Pro Rescue Sled, A Victims Perspective


Hello,
I wanted to give you some feedback from a victims perspective about the Pro Rescue Sled.
Before I get into details, let me say thank you for an awesome product. On Saturday, March 3rd, I was out backcountry skiing with a group from The Mountaineers in Seattle. We were skiing only a few miles from where the avalanche accident had happened on February 19th. We had chosen to tour our alternate plan as the avy danger was to high for us to feel good about our planned tour. The are we had chosen was the former ski area of Yodelin. We stuck to the trees for the day. The snow was really heavy and consolidating as the freezing level was predicted to be at 5500′ and we were in the 3600′ to 5000′ range. At about 2pm I cut in the heavy snow to make a stop and fell. As I feel I heard a pop. Not knowing if this was my binding on my ski or something else I laid there until somebody could get me out of my other ski which was twisting my knee.
After assessing the situation and trying to ski again I knew it was not possible as my knee kept popping out of position. At this point we decided to do a self rescue. We had the Pro Rescue Sled with us and proceeded to assemble it with my skis. Thankfully I do not have fat skis as we could still use the tie bars. I have 168cm K2 Backlashes. Though it was a bit cumbersome at times and we needed to reassemble the sled once, it worked great to evacuate me. The total team involved in the rescue was nine thanks to enlisting three other skiers that came by while we were setting up the sled.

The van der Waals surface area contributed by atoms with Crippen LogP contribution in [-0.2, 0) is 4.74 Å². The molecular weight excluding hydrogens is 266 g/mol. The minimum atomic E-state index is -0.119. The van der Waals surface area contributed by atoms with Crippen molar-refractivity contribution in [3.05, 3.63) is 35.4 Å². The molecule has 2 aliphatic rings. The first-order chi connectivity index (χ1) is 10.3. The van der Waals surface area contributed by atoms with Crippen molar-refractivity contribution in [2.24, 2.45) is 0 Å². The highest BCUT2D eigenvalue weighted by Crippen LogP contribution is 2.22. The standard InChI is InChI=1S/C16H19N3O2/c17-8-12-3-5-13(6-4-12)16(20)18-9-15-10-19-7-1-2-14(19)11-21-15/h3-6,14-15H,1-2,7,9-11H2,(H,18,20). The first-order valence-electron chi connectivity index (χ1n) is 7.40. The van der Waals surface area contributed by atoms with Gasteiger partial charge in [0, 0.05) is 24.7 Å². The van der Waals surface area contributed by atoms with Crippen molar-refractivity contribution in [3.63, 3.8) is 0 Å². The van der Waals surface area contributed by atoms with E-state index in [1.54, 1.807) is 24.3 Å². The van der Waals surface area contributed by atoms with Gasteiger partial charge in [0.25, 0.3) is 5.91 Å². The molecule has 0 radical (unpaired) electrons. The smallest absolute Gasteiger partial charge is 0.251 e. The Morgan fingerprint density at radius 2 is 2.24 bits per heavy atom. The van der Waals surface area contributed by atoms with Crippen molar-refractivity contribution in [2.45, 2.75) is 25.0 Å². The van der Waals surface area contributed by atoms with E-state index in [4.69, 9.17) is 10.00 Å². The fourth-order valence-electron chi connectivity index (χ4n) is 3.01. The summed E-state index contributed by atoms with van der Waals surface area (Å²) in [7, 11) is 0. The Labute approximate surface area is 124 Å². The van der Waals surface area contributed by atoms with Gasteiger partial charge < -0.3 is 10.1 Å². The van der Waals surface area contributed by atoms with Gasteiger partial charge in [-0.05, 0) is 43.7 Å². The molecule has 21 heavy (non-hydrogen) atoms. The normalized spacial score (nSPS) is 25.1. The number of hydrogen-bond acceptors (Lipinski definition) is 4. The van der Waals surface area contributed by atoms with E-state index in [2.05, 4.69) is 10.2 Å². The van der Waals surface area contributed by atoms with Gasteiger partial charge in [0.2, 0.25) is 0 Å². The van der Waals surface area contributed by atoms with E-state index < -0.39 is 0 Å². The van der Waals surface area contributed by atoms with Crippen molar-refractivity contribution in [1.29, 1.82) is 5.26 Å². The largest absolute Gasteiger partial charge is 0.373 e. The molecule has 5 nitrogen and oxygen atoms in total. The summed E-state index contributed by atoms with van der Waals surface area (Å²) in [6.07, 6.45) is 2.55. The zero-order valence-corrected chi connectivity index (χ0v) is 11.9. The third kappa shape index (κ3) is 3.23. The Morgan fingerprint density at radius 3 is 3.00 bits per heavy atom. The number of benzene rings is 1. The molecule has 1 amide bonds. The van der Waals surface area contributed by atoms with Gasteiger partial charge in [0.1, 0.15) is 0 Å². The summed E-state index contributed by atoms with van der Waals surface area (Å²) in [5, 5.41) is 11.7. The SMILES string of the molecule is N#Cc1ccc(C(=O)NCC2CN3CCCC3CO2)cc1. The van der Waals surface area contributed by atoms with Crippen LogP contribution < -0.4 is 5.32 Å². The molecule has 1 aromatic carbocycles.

It did take some learning to figure out what was the most efficient way to guide me down the hill and what just wasn’t working. One of the keys was to lift the downhill ski up when side hilling. We did this by putting a rope around the downhill ski, laying it over my body and having a rescuer pull on it as we moved. This kept me from tending to roll.
As feedback, maybe a couple of reinforced loops could be added on the sides/bottom so that you could easily girth hitch a rope in and pull on the rolled up patient to stabalize as you go across the side hills. I am also not sure how the tip/tail bars will work with the newer fatter skis. It must be a huge challenge to keep up with the ski technology changes. Our total descent was 900′ and just under 1.25 miles. Again THANK YOU and do not hesitate to send me any questions you may have about my experience with the product.
-Kent

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